Father Kelly Yalmadau


By: Universe Yamase



"My name is Fr. Kelly Yalmadau. I am from Falalop, Ulithi, Yap State. I  was ordained a priest in 2009 for the Diocese of the Caroline Islands at  the age of 27. After my ordination, I was appointed to be the pastor of  Queen of Heaven Parish, which consists of the islands of Ulithi, Fais  and Ngulu. After a year of pastoral ministry, I was asked by the bishop  of the diocese, Bishop Amando Samo, D.D., to go for further studies at  the Catholic University of America in Washington, D.C. I am currently  enrolled in the School of Canon Law at the Catholic University of  America. I will be graduating in two years, Deo Volente, and go back to  serve the people in Micronesia."


1) What is the reason behind you becoming a priest?

I was raised a very good Catholic by my uncle, Fr. Nick Rahoy. I was always at the church, either praying or serving Mass or helping out in whatever church activity that was going on. Every Sunday and other important feasts, I’d go on a small boat with Fr. Nick to the other islands to celebrate Mass and administer the other sacraments. I loved and enjoyed going around the islands serving the people of God, and wanted to do it for the rest of my life. So after my high school graduation in 1999, and with the encouragement of my family and the Church community back home, I decided to apply to the seminary and study to become a priest. After 10 years of priesthood formation and preparation, I was ordained a priest to do what I love and enjoy the most, i.e. to serve and minister to the people of God.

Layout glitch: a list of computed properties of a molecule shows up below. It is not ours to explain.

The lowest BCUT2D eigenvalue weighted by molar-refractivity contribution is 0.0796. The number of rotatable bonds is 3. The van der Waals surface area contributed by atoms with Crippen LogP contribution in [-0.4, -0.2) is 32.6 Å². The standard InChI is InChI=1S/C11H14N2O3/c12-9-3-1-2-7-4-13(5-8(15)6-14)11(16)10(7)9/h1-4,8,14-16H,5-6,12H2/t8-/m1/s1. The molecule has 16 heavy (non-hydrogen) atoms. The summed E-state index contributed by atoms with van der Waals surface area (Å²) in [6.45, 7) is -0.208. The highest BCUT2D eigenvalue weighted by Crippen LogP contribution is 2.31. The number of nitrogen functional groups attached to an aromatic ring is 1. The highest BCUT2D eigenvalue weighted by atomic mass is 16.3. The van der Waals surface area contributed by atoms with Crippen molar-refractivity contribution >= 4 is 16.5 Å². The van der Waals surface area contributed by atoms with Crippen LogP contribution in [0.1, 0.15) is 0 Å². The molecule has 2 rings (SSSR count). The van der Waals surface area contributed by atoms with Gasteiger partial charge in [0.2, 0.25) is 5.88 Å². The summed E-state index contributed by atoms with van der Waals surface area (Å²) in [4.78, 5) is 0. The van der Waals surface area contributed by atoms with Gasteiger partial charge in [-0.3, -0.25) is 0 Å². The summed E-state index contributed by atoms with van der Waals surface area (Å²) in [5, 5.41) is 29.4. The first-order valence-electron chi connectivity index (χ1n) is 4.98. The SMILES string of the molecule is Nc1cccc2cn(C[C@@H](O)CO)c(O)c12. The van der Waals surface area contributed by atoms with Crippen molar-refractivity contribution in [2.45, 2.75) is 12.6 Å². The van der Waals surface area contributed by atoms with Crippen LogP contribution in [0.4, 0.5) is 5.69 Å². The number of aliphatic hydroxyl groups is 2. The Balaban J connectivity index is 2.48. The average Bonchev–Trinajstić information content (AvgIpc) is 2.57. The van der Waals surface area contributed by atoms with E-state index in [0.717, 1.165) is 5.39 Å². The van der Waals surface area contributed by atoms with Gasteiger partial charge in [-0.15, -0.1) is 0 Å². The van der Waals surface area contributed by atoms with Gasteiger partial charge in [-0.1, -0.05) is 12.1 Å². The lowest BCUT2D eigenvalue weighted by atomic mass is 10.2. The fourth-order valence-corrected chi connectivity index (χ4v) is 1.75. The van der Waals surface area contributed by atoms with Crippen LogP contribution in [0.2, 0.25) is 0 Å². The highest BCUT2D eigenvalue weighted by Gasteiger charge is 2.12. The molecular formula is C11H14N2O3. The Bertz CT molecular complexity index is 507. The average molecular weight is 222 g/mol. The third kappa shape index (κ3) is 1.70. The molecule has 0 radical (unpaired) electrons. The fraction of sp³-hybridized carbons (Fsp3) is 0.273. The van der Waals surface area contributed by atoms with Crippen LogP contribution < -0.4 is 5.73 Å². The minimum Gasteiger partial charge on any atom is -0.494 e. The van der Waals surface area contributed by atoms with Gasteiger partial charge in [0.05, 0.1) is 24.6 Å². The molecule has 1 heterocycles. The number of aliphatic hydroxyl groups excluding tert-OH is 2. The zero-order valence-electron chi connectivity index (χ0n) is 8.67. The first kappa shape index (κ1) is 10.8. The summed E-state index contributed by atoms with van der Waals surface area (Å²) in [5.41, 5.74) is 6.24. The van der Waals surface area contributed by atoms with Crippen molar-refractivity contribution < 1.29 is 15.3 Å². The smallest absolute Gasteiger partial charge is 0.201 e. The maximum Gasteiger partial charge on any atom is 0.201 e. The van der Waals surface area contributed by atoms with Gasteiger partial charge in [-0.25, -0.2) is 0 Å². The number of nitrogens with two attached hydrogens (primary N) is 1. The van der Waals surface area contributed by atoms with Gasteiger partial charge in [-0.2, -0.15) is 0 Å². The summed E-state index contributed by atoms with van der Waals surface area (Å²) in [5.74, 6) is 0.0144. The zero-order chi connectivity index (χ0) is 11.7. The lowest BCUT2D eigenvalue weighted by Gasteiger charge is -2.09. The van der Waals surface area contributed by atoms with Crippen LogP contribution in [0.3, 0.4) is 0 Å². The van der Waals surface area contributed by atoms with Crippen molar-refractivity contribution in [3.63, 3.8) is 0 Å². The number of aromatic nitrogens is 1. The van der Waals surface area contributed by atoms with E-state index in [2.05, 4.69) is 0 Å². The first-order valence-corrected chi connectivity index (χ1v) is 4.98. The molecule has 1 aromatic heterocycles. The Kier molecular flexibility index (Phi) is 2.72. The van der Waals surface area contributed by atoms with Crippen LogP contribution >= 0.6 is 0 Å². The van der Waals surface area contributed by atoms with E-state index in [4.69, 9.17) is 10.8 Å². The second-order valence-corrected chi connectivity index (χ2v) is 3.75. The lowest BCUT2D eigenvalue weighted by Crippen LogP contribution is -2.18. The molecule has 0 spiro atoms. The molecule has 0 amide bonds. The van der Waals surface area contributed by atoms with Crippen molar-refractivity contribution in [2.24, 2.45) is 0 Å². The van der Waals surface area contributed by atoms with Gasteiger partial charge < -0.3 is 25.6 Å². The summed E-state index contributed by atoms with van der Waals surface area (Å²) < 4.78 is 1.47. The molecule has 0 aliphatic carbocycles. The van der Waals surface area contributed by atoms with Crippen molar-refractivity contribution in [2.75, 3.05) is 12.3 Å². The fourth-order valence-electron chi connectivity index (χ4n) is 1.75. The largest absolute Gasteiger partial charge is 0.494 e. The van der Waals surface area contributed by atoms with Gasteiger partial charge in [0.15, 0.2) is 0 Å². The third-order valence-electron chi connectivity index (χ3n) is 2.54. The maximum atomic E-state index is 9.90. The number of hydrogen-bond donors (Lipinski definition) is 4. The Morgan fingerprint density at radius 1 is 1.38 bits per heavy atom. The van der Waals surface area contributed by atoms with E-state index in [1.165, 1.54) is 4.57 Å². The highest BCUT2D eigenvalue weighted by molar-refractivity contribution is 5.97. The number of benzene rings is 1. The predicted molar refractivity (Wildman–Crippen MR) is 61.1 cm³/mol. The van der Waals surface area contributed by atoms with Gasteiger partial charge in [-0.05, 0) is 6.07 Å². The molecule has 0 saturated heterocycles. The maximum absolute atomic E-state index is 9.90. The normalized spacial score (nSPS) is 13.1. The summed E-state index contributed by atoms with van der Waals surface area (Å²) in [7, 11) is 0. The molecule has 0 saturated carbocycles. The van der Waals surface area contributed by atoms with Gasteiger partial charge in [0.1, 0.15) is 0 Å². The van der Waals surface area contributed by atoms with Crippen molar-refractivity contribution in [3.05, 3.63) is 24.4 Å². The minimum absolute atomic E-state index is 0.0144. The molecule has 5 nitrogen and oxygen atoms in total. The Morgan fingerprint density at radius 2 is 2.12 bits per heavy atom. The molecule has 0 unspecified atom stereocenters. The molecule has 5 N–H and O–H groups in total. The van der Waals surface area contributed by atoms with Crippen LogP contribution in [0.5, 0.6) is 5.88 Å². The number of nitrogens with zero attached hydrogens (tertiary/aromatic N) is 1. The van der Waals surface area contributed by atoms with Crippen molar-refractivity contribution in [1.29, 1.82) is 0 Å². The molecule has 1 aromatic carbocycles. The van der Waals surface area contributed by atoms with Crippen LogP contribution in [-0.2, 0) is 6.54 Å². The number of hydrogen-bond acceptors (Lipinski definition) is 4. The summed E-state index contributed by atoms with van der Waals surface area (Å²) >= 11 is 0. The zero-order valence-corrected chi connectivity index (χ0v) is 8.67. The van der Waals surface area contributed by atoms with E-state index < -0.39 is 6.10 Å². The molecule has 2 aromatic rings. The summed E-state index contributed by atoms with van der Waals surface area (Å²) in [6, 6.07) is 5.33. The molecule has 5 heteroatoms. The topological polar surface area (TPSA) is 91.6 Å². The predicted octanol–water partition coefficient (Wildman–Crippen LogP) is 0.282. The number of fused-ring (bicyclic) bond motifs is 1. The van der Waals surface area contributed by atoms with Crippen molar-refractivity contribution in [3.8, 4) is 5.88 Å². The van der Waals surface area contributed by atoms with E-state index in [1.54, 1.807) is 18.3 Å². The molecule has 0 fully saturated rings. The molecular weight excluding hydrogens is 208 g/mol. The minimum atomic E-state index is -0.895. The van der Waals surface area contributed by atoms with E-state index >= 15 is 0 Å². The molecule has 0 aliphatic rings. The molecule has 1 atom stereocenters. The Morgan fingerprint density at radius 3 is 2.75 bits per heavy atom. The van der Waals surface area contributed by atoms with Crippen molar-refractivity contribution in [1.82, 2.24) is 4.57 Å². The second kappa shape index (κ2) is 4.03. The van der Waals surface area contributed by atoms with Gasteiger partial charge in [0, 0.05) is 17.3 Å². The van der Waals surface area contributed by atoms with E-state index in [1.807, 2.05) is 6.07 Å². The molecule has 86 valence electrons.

2) What are your plans once you graduate?

After I get my degree in Canon Law, I will go back to the Diocese of the Caroline Islands to join the diocesan bishop and the clergy in ministering to our local church community. I plan to establish a tribunal court in our diocese to deal with marriage cases (preparation, separations, annulments, divorces, etc) and other important legal matters in the Church.

3) Since you are from the outer island of Yap, is it hard to preach in Yap proper as a result of the caste system?

I’ve only preached and celebrated Mass in Yap a few times and I found the Yapese community to be very welcoming, hospitable and respectful.